Financial and Monetary Systems

What do Fed funds futures reveal about future rate rises?

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This article first appeared on The Financial Times

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The US rate rise drumbeat grows ever louder, and almost every economist has by now circled December 16 in their diary with bright red ink. But interest rate futures imply there is still a 25 per cent chance that the Federal Reserve will stay on hold. Why the apparent discrepancy?

Virtually every financial market is affected directly or indirectly by the US central bank’s benchmark interest rate, the Fed funds rate. But the easiest way to see what investors expect policymakers to do is to track the Fed funds futures, contracts that are settled at a price determined by where the Fed’s interest rate is in the month of expiry.

Simply put, the price is 100 minus the effective Fed funds rate at the time. The December contract currently trades at 99.78, so that implies that investors predict an interest rate of 0.22 per cent, but crucially — and complicating the calculations — that is the average over the month. Next year, the Fed funds future for December 2016 is trading at 99.19, which implies an average Fed funds rate of 0.81 per cent in that month.

According to Bloomberg, the Fed funds futures market currently implies that there is a 74 per cent chance of the central bank lifting interest rates next month, while the Chicago Mercantile Exchange reckons that there is a 73.6 per cent chance, based on the same contracts. Here is a chart that shows the rising expectations from Bloomberg data.

However, those numbers are misleadingly clean, given the complex underlying calculations, and both Bloomberg and the CME’s estimates arguably underplay the likelihood markets really assign to the chances of lift-off in December.

Part of the problem is that the Fed moved to an interest rate corridor in the wake of the financial crisis. Rather than targeting a single Fed funds rate by tweaking the amount of money in the system — the traditional way of easing or tightening monetary policy — the US central bank in 2008 moved to a range of 0 per cent to 0.25 per cent.

As the chart below shows, the effective Fed funds rate has traded within this corridor since then, and averaged around 13.2 basis points — roughly midway between the two points — since 2009.

The interest rate rise probability calculation depends on whether the Fed goes back to a specific target, or — as is far more likely — it simply lifts its corridor target by 25bp. If so, where the effective Fed funds rate settles is pivotal for estimating what probability is implied by the relevant contracts.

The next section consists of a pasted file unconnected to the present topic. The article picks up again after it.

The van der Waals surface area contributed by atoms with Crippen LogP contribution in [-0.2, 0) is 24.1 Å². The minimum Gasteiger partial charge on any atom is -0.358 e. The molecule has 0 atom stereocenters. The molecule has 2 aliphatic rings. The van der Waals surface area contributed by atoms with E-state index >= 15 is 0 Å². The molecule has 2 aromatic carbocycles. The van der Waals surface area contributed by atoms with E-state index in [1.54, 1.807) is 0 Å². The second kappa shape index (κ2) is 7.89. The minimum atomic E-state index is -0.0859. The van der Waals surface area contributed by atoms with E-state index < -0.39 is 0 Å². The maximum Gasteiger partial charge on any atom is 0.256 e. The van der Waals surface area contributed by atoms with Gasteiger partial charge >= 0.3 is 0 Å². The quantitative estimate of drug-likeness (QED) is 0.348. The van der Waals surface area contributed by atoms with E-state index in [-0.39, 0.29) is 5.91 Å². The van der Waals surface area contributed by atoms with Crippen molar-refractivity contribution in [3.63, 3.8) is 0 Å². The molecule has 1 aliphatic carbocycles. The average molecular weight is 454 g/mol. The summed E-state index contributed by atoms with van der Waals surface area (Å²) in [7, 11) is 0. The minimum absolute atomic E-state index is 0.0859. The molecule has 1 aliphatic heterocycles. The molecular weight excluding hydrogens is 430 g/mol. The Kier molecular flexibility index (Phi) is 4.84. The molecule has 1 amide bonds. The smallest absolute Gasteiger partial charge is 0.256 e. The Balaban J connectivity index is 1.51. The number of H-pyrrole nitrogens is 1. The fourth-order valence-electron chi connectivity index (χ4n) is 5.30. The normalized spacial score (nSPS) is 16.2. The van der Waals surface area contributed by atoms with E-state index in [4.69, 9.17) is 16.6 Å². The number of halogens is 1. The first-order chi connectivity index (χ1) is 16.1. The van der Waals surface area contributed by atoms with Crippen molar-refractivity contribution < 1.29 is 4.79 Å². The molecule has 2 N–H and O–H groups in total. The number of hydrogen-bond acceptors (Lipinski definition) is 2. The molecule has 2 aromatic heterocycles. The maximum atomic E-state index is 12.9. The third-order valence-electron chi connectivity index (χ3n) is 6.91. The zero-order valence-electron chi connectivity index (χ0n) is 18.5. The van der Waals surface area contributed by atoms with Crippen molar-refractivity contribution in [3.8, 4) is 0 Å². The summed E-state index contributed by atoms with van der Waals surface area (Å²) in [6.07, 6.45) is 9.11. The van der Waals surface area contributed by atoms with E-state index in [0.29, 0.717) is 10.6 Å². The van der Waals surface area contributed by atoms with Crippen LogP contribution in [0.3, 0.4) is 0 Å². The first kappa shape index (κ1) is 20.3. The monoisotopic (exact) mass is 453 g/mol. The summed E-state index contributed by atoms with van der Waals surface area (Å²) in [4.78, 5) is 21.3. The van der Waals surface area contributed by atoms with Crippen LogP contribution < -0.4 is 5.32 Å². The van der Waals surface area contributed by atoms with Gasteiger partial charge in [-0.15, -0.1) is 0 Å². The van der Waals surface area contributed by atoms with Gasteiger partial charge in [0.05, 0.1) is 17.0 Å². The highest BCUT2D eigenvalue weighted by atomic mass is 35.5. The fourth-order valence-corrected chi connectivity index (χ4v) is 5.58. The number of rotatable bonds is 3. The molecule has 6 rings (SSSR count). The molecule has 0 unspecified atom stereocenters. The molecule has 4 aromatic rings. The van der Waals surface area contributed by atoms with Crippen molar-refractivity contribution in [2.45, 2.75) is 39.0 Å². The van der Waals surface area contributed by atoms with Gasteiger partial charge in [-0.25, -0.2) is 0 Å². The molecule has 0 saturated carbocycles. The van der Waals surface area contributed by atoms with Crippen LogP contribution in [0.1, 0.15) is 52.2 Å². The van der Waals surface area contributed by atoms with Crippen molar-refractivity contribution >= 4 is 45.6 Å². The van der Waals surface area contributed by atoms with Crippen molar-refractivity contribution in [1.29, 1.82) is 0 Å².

The Fed will set the new range with the help of two new tools, the overnight reverse repo programme (ON RRP) and the interest on overnight excess reserves (IOER). The former will serve as an interest rate floor, while policymakers hope the latter will act as a magnet, dragging the effective Fed funds rate upwards, off the RRP.

How traders respond to the two rates is crucial for estimating the probability of an increase implied by futures.

For example, if the effective Fed funds rate ends up closer to the lower end of the central bank’s range then the likelihood of a rate rise implied by Fed funds futures contracts is, in fact, much higher. If the effective Fed funds rate goes to 37.5bp, then the probability is about 70 per cent, as Bloomberg’s calculations imply. But if it is dragged higher by the Fed’s IOER tool then the likelihood implied is lower, points out George Pearkes, an analyst at Bespoke Investment Group.

“It’s all about the math,” he says. “The Fed has signalled many times recently that they are ready to raise rates, so it’s hard to argue that markets haven’t been warned.”

Indeed, judging by other markets investors are well-prepared for a December lift-off. The two-year Treasury yield climbed to a five-year high of 0.94 per cent on Monday, the dollar has risen to a seven-month high of $1.06 against the euro, and the eurodollar futures — another widely watched gauge of interest rate expectations — implies a near-certain Fed rate rise next month.

On the whole, the most likely explanation for the Fed funds market’s still-notable implied possibility of the Fed holding fire is that the vast majority of traders are in fact girded for interest rate lift-off in December, but simply expect that the Fed funds future will be on the lower end of the new range.

As Michael Cloherty, head of rates strategy at RBC, says: “We’re at the point where it would be a catastrophe for the Fed not to go in December.”

Publication does not imply endorsement of views by the World Economic Forum.

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Author: The Financial Times covers, comments and analyses the latest UK and international business, finance, economic and political news.

Image: The United States Federal Reserve Board building is shown behind security barriers in Washington. REUTERS/Gary Cameron.


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